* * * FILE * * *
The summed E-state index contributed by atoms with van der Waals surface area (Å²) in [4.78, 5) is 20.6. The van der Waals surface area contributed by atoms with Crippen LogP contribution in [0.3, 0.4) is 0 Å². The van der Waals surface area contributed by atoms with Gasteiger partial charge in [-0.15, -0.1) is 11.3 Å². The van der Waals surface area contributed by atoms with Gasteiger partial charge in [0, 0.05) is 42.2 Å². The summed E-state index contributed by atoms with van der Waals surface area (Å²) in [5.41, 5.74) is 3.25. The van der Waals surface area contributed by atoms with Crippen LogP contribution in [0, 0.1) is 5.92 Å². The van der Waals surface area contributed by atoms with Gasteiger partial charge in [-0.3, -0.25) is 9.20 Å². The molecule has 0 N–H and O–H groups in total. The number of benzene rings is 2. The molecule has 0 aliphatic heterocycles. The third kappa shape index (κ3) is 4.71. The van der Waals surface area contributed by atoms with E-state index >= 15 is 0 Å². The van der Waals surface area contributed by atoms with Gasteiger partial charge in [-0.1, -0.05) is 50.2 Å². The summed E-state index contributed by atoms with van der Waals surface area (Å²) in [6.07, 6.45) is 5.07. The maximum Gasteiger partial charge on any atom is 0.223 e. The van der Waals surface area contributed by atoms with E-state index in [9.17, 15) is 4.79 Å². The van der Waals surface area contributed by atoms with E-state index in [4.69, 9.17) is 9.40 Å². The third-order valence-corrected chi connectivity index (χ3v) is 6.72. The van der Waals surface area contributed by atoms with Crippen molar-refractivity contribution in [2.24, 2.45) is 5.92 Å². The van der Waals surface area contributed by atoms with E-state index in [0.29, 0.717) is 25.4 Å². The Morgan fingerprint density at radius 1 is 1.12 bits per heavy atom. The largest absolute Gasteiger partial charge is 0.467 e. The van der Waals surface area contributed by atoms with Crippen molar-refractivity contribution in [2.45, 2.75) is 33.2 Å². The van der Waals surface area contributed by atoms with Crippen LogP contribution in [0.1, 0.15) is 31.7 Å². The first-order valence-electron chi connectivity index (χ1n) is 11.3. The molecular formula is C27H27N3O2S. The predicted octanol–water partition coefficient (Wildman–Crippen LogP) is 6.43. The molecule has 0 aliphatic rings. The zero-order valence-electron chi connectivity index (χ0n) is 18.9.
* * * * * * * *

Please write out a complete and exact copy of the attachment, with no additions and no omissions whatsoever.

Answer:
The summed E-state index contributed by atoms with van der Waals surface area (Å²) in [4.78, 5) is 20.6. The van der Waals surface area contributed by atoms with Crippen LogP contribution in [0.3, 0.4) is 0 Å². The van der Waals surface area contributed by atoms with Gasteiger partial charge in [-0.15, -0.1) is 11.3 Å². The van der Waals surface area contributed by atoms with Gasteiger partial charge in [0, 0.05) is 42.2 Å². The summed E-state index contributed by atoms with van der Waals surface area (Å²) in [5.41, 5.74) is 3.25. The van der Waals surface area contributed by atoms with Crippen LogP contribution in [0, 0.1) is 5.92 Å². The van der Waals surface area contributed by atoms with Gasteiger partial charge in [-0.3, -0.25) is 9.20 Å². The molecule has 0 N–H and O–H groups in total. The number of benzene rings is 2. The molecule has 0 aliphatic heterocycles. The third kappa shape index (κ3) is 4.71. The van der Waals surface area contributed by atoms with E-state index >= 15 is 0 Å². The van der Waals surface area contributed by atoms with Gasteiger partial charge in [-0.1, -0.05) is 50.2 Å². The summed E-state index contributed by atoms with van der Waals surface area (Å²) in [6.07, 6.45) is 5.07. The maximum Gasteiger partial charge on any atom is 0.223 e. The van der Waals surface area contributed by atoms with E-state index in [9.17, 15) is 4.79 Å². The van der Waals surface area contributed by atoms with E-state index in [4.69, 9.17) is 9.40 Å². The third-order valence-corrected chi connectivity index (χ3v) is 6.72. The van der Waals surface area contributed by atoms with Crippen molar-refractivity contribution in [2.24, 2.45) is 5.92 Å². The van der Waals surface area contributed by atoms with E-state index in [0.29, 0.717) is 25.4 Å². The Morgan fingerprint density at radius 1 is 1.12 bits per heavy atom. The largest absolute Gasteiger partial charge is 0.467 e. The van der Waals surface area contributed by atoms with Crippen molar-refractivity contribution in [2.45, 2.75) is 33.2 Å². The van der Waals surface area contributed by atoms with Crippen LogP contribution in [0.1, 0.15) is 31.7 Å². The first-order valence-electron chi connectivity index (χ1n) is 11.3. The molecular formula is C27H27N3O2S. The predicted octanol–water partition coefficient (Wildman–Crippen LogP) is 6.43. The molecule has 0 aliphatic rings. The zero-order valence-electron chi connectivity index (χ0n) is 18.9.